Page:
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Book Review: Relatable guide for making necessary changes

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Jakarta | Tue, November 1, 2016 | 02:17 pm
Book Review: Relatable guide for making necessary changes

"Stop Making Excuses and Start Living with Energy" by Alyssa Abbey. (Shutterstock/I AM NIKOM)

You’re too busy; too emotionally drained. Traffic is taking a toll on you. You’ve done enough to validate cutting yourself some slack—haven’t you? Think about the excuses you tell yourself; the “maybe tomorrows” and “later ons”; the things you believe stand as good enough reason to not make the necessary changes in your life.

In a world so rife with denial, especially when it comes to lifestyle choices, the combination of sheer honesty and sincerity of Stop Making Excuses and Start Living with Energy might just be what you need.

We all have the energy to make lasting changes, according to author Alyssa Abbey. And with a little bit of help understanding our strengths and weaknesses, everyone has the ability to move forward and do more.

Self-help books often get a bad rap for telling people the obvious; advising them to do things they’ve heard a thousand times from friends and family. But in Stop Making Excuses, Abbey offers a simple and relatable guide to getting one’s ducks in a row in four parts: an overview of what it means to live with energy; how to deal with the excuses we tell ourselves; strategies to achieve vitality; and making realistic action plans.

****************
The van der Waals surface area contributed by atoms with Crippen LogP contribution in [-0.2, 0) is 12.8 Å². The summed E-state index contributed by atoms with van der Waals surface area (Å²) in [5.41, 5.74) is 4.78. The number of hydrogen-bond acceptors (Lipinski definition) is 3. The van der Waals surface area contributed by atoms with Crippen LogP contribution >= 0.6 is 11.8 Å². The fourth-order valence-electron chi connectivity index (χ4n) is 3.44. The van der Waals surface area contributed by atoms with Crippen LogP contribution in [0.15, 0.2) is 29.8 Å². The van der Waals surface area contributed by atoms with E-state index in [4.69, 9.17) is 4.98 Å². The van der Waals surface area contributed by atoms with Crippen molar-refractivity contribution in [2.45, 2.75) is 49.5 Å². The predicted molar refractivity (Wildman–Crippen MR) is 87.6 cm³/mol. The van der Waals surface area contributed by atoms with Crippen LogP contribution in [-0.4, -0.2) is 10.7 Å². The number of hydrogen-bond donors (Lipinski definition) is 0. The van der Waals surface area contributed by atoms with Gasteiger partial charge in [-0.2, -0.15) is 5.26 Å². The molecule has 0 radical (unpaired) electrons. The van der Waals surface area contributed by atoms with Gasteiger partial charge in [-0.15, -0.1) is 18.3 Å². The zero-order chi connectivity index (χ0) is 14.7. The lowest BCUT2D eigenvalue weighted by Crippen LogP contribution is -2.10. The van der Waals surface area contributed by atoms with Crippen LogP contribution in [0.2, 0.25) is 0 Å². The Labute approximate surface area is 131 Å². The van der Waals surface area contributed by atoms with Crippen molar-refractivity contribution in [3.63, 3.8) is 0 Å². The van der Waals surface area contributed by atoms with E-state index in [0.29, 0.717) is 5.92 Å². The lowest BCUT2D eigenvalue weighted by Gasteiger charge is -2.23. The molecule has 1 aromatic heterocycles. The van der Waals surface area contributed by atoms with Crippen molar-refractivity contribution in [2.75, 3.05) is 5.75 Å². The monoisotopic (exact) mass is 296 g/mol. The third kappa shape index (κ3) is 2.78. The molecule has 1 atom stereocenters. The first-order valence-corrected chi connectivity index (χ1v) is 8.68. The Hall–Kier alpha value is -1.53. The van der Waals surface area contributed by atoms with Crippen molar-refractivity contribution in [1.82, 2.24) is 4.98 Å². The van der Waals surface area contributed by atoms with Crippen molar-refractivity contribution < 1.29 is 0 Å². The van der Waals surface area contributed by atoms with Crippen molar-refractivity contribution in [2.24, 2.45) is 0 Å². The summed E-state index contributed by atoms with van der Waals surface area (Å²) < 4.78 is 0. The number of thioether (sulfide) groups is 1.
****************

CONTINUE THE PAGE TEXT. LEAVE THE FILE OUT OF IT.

(Read also: Book Review: A soul search for modern spirituality)

It opens with the question “what do you really want?”—a call to contemplate our priorities and appreciate the fact that there really are only 24 hours in a day. “We tend to be overcommitted to work and under-committed to our own health, our families and friends, and the pursuit of happiness,” she writes, comparing life to a treadmill running at 90 miles per hour.

In another chapter Abbey discusses the role of language—the phrases and words used when talking about ourselves—in shaping our habits. The difference between ‘having to’ do something and ‘choosing to’ do something takes center stage, as she emphasizes how humans tend to use language that takes away their free will.

Aside from making no-nonsense, easy to understand points, and using simple writing to explain them, what’s great about this book is that it comes with worksheets, making the whole book more than just a reading journey, but a well mapped-out observation of our own thought-processes. (kes)

Click here to read the book.

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Category: Novel

Author: Alyssa Abbey

Publisher: Capstone

Published: 2011

Reviewer: Christabelle Adeline Palar

 

Disclaimer: The opinions expressed in this article are those of the author and do not reflect the official stance of The Jakarta Post.

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